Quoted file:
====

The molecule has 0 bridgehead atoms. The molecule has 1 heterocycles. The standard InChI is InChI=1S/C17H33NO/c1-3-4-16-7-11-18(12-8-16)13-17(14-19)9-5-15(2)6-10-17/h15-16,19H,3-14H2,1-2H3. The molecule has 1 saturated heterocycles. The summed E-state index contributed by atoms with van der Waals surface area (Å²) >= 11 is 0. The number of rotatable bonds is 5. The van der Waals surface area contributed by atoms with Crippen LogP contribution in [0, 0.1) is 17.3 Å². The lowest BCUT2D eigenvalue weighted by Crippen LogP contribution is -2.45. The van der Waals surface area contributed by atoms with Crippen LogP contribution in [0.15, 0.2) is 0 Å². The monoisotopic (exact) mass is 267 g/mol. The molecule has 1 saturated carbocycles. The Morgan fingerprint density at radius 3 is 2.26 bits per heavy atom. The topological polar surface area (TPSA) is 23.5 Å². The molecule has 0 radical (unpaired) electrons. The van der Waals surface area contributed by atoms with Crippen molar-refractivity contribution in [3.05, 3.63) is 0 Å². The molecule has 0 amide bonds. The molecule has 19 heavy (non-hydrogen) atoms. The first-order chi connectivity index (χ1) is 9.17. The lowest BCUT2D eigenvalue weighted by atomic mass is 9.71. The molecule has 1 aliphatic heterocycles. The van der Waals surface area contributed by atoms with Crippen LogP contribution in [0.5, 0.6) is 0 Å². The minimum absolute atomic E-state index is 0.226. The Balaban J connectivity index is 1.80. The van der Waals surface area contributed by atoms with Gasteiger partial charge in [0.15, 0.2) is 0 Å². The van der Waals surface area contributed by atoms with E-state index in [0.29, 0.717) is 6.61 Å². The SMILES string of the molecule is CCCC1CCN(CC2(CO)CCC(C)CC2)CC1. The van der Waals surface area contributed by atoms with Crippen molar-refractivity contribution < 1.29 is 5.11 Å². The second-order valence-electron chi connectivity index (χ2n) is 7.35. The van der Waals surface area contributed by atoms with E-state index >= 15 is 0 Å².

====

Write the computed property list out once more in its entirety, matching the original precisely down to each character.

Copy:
The molecule has 0 bridgehead atoms. The molecule has 1 heterocycles. The standard InChI is InChI=1S/C17H33NO/c1-3-4-16-7-11-18(12-8-16)13-17(14-19)9-5-15(2)6-10-17/h15-16,19H,3-14H2,1-2H3. The molecule has 1 saturated heterocycles. The summed E-state index contributed by atoms with van der Waals surface area (Å²) >= 11 is 0. The number of rotatable bonds is 5. The van der Waals surface area contributed by atoms with Crippen LogP contribution in [0, 0.1) is 17.3 Å². The lowest BCUT2D eigenvalue weighted by Crippen LogP contribution is -2.45. The van der Waals surface area contributed by atoms with Crippen LogP contribution in [0.15, 0.2) is 0 Å². The monoisotopic (exact) mass is 267 g/mol. The molecule has 1 saturated carbocycles. The Morgan fingerprint density at radius 3 is 2.26 bits per heavy atom. The topological polar surface area (TPSA) is 23.5 Å². The molecule has 0 radical (unpaired) electrons. The van der Waals surface area contributed by atoms with Crippen molar-refractivity contribution in [3.05, 3.63) is 0 Å². The molecule has 0 amide bonds. The molecule has 19 heavy (non-hydrogen) atoms. The first-order chi connectivity index (χ1) is 9.17. The lowest BCUT2D eigenvalue weighted by atomic mass is 9.71. The molecule has 1 aliphatic heterocycles. The van der Waals surface area contributed by atoms with Crippen LogP contribution in [0.5, 0.6) is 0 Å². The minimum absolute atomic E-state index is 0.226. The Balaban J connectivity index is 1.80. The van der Waals surface area contributed by atoms with Gasteiger partial charge in [0.15, 0.2) is 0 Å². The van der Waals surface area contributed by atoms with E-state index in [0.29, 0.717) is 6.61 Å². The SMILES string of the molecule is CCCC1CCN(CC2(CO)CCC(C)CC2)CC1. The van der Waals surface area contributed by atoms with Crippen molar-refractivity contribution < 1.29 is 5.11 Å². The second-order valence-electron chi connectivity index (χ2n) is 7.35. The van der Waals surface area contributed by atoms with E-state index >= 15 is 0 Å².